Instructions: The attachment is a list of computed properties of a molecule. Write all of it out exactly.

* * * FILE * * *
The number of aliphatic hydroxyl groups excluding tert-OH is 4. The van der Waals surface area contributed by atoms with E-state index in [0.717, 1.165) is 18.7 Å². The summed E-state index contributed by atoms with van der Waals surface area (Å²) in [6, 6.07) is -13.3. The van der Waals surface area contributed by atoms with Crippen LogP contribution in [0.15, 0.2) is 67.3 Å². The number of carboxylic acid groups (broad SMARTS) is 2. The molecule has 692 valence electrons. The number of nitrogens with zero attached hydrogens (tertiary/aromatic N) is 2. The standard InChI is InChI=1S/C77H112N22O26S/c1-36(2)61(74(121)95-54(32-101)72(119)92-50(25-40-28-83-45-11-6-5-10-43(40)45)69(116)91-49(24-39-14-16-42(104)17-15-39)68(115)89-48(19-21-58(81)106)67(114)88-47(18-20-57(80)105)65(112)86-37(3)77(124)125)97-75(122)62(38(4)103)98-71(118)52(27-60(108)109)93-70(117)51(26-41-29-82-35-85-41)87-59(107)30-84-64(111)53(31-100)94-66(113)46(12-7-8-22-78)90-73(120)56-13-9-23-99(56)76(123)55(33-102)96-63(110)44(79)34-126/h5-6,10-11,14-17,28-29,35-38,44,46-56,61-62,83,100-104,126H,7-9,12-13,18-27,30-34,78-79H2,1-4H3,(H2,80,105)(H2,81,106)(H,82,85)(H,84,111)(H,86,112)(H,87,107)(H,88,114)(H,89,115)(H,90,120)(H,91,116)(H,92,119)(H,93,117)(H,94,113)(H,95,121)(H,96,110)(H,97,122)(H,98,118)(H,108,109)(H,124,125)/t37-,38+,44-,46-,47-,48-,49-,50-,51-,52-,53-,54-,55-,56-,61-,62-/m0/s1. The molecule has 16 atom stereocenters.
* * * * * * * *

The number of aliphatic hydroxyl groups excluding tert-OH is 4. The van der Waals surface area contributed by atoms with E-state index in [0.717, 1.165) is 18.7 Å². The summed E-state index contributed by atoms with van der Waals surface area (Å²) in [6, 6.07) is -13.3. The van der Waals surface area contributed by atoms with Crippen LogP contribution in [0.15, 0.2) is 67.3 Å². The number of carboxylic acid groups (broad SMARTS) is 2. The molecule has 692 valence electrons. The number of nitrogens with zero attached hydrogens (tertiary/aromatic N) is 2. The standard InChI is InChI=1S/C77H112N22O26S/c1-36(2)61(74(121)95-54(32-101)72(119)92-50(25-40-28-83-45-11-6-5-10-43(40)45)69(116)91-49(24-39-14-16-42(104)17-15-39)68(115)89-48(19-21-58(81)106)67(114)88-47(18-20-57(80)105)65(112)86-37(3)77(124)125)97-75(122)62(38(4)103)98-71(118)52(27-60(108)109)93-70(117)51(26-41-29-82-35-85-41)87-59(107)30-84-64(111)53(31-100)94-66(113)46(12-7-8-22-78)90-73(120)56-13-9-23-99(56)76(123)55(33-102)96-63(110)44(79)34-126/h5-6,10-11,14-17,28-29,35-38,44,46-56,61-62,83,100-104,126H,7-9,12-13,18-27,30-34,78-79H2,1-4H3,(H2,80,105)(H2,81,106)(H,82,85)(H,84,111)(H,86,112)(H,87,107)(H,88,114)(H,89,115)(H,90,120)(H,91,116)(H,92,119)(H,93,117)(H,94,113)(H,95,121)(H,96,110)(H,97,122)(H,98,118)(H,108,109)(H,124,125)/t37-,38+,44-,46-,47-,48-,49-,50-,51-,52-,53-,54-,55-,56-,61-,62-/m0/s1. The molecule has 16 atom stereocenters.